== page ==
Tax loss harvesting may sound complicated, but it's actually a straightforward way to reduce your taxes and help keep your investments growing.
What Is Tax Loss Harvesting?
Tax loss harvesting is like a money-saving trick for your investments in accounts outside of IRAs. It involves selling investments that are down, and replacing them with similar investments, which can help lower the taxes you owe on your gains. The idea is to use these losses to offset any profits you've made in your investment portfolio, meaning less money goes to taxes and more can stay in your pocket working for you.
Two Ways Tax-Loss Harvesting can help manage taxes
Losses can be used to offset investment gains
Remaining losses can offset $3,000 of income on a tax return in one year. (For married individuals filing separately, the deduction is $1,500.)
The Benefits of Tax Loss Harvesting
Pay Less in Taxes: By using tax loss harvesting, you can pay less in taxes, leaving more money in your pocket.
Grow Your Investments: Lower taxes mean more money to invest, potentially leading to bigger returns over time.
Keep Your Investment Mix: You can do tax loss harvesting without completely changing your investments, so you stay on track with your financial goals.
Capital Gains in Mutual Funds vs ETFs
Capital gains can come in a couple different forms. If you’re invested in mutual funds, your capital gains may come from not only selling but also in the form of mutual fund distributions. This is when mutual fund companies pass through the gains from selling assets onto the shareholder. This can make tax planning a little tricky as you, the shareholder, do not have any control on when you get those gains.
However, ETFs are not subset to this same rule. ETFs are structured in a way that avoids the gain pass through to shareholders. This means that you are only paying capital gains tax when you sell something at a gain. This gives you a lot more flexibility when it comes to tax planning.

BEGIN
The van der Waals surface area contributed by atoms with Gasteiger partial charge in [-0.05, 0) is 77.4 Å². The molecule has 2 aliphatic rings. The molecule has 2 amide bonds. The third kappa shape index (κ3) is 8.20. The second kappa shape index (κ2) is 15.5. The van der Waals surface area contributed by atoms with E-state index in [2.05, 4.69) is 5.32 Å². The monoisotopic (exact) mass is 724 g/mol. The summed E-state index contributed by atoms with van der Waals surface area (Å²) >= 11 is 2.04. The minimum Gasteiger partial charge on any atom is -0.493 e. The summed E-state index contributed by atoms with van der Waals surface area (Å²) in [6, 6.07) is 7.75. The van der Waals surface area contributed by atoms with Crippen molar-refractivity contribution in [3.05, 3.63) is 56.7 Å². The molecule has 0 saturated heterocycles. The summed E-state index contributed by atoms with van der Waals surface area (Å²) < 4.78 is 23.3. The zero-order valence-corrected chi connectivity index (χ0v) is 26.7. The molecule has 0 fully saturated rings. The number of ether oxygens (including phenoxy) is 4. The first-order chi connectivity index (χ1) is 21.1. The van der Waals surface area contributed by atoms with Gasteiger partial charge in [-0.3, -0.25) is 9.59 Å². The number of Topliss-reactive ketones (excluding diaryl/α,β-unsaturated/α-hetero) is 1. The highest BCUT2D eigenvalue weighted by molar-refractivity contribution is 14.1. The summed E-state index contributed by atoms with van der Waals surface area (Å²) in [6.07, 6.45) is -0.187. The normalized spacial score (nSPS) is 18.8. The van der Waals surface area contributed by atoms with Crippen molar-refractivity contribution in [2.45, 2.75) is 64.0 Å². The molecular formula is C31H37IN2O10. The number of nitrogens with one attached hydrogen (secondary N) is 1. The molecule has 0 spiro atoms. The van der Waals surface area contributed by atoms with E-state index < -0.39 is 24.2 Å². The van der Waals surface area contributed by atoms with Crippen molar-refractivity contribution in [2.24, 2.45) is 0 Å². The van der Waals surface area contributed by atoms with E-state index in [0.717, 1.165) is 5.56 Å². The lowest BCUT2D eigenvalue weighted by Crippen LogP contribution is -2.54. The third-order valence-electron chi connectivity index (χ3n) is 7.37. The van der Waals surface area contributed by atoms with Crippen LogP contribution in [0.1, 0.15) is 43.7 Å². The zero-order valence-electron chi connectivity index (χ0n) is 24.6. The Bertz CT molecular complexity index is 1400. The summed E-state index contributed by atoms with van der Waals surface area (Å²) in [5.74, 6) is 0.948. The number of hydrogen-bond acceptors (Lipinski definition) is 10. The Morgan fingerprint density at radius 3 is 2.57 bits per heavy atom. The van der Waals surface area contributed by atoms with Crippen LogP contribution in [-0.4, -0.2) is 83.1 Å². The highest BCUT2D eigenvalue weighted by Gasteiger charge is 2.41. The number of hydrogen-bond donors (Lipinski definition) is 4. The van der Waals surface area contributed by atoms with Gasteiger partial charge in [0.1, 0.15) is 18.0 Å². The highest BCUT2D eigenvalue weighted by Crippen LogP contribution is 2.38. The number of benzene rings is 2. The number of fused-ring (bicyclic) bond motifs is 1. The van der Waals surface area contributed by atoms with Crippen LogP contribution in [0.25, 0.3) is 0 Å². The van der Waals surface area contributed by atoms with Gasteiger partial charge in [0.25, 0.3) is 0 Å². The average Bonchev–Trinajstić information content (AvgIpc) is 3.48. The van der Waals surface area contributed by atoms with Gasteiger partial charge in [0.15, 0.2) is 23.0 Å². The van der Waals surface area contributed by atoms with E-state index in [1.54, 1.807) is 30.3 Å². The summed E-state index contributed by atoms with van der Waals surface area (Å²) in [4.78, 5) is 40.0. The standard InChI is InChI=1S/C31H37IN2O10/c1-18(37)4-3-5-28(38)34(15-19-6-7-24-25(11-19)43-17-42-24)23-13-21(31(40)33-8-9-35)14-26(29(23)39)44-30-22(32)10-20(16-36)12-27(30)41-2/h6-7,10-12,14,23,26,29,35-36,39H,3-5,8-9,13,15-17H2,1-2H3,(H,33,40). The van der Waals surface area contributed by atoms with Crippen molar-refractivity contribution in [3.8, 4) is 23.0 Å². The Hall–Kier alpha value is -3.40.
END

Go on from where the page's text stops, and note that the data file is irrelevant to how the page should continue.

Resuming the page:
How to Do Tax Loss Harvesting
Find Losing Investments: Look for investments in your portfolio that are worth less than what you paid for them. These are the ones you can use for tax loss harvesting.
Follow the Rules: The IRS has some rules to follow. The most important one is to avoid buying the same investment or a “substantially identical” security within 30 days of selling a losing one. This is called the wash sale rule.
One way to avoid a wash sale on an individual stock, while still investing in the industry of the stock you sold at a loss, would be to consider substituting a mutual fund or an exchange-traded fund (ETF) that targets the same industry.
Offset Gains and Income: Use the losses you've made to lower your taxes on any profits you've earned. If your losses are more than your gains, you can even reduce your regular income, up to a certain limit set by the IRS.
Keep Your Investment Mix: After you've sold a losing investment, replace it with something similar that matches your overall investment plan.
Review Regularly: Tax loss harvesting isn't a one-time thing. Check your investments regularly to find chances to save on taxes and improve your portfolio.
Risks and Things to Keep in Mind
While tax loss harvesting is a great way to save money, there are a few things to be cautious about:
Market Timing: It can be tough to pick the perfect time to sell investments to lower your taxes. Don't let this strategy interfere with your long-term plan.
Follow the Rules: Always make sure you follow the IRS rules, especially the wash sale rule, or you might not get the tax benefits.
Extra Costs: Frequent trading can lead to more fees, which might eat into your returns.
Tax loss harvesting isn't as complicated as it may seem. It's a way to reduce your taxes and potentially increase your investment returns. By selling investments that aren't doing well, following some rules, and paying attention to your portfolio regularly you can keep more of your money and make it work harder for you. It's a simple but powerful strategy for smart investors.